Studies of mild traumatic brain injury (mTBI) conclude that victims suffer chronic cognitive difficulties. However, the wide variability of the results of these studies prevents more accurate conclusions about the pervasiveness of cognitive deficit in the mTBI population.
Researchers in a recent study asked both mTBI and non-head injury participants to complete tasks measuring their information processing speeds and working memory. Researchers observed a correlation between poorer performance of these tasks by study participants with mTBI and persistent post-concussion syndrome (PCS), with a stronger correlation for mTBI participants with low sleep quality, post-traumatic stress disorder, anxiety, and symptoms of PCS.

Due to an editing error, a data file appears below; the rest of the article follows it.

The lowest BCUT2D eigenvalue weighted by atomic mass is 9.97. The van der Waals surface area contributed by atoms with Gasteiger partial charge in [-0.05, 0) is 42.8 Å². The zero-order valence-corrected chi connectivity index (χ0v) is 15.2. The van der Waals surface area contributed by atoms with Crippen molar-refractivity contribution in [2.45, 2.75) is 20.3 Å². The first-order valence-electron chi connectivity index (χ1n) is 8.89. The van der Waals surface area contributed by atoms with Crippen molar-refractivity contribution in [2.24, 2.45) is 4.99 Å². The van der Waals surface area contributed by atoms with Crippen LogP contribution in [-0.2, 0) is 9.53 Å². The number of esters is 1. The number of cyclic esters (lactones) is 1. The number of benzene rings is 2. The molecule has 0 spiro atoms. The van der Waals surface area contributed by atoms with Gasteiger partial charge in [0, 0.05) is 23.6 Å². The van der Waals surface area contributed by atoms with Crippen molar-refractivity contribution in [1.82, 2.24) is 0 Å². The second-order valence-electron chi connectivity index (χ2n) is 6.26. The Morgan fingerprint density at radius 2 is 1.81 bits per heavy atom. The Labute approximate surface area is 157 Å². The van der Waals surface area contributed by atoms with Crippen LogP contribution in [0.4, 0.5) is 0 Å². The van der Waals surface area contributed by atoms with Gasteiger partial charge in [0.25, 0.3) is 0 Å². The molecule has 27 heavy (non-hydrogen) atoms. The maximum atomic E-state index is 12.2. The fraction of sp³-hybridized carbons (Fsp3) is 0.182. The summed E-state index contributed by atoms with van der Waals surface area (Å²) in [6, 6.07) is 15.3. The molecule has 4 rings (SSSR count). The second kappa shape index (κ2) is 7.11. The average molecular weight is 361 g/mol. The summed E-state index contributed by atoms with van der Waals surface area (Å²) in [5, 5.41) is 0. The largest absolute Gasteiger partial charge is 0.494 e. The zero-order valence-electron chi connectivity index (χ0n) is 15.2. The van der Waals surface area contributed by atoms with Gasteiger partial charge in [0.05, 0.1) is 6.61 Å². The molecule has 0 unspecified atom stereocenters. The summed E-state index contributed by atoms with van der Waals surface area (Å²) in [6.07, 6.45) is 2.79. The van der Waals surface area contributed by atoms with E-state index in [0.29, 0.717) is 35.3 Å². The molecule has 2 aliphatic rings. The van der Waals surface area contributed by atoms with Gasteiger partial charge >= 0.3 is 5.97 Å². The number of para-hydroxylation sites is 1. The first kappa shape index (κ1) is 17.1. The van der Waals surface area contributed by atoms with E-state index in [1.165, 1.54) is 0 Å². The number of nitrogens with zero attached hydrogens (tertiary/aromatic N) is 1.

The results of the study imply that initial injury is a more reliable marker of long-term chronic cognitive difficulties than reported symptoms. By focusing on the initial injury, directors of future studies can reduce the variability of the conclusions based on their observations.
Dean P, Sterr A. Long-term effects of mild traumatic brain injury on cognitive performance. Frontiers in Human Neuroscience. (February 2013).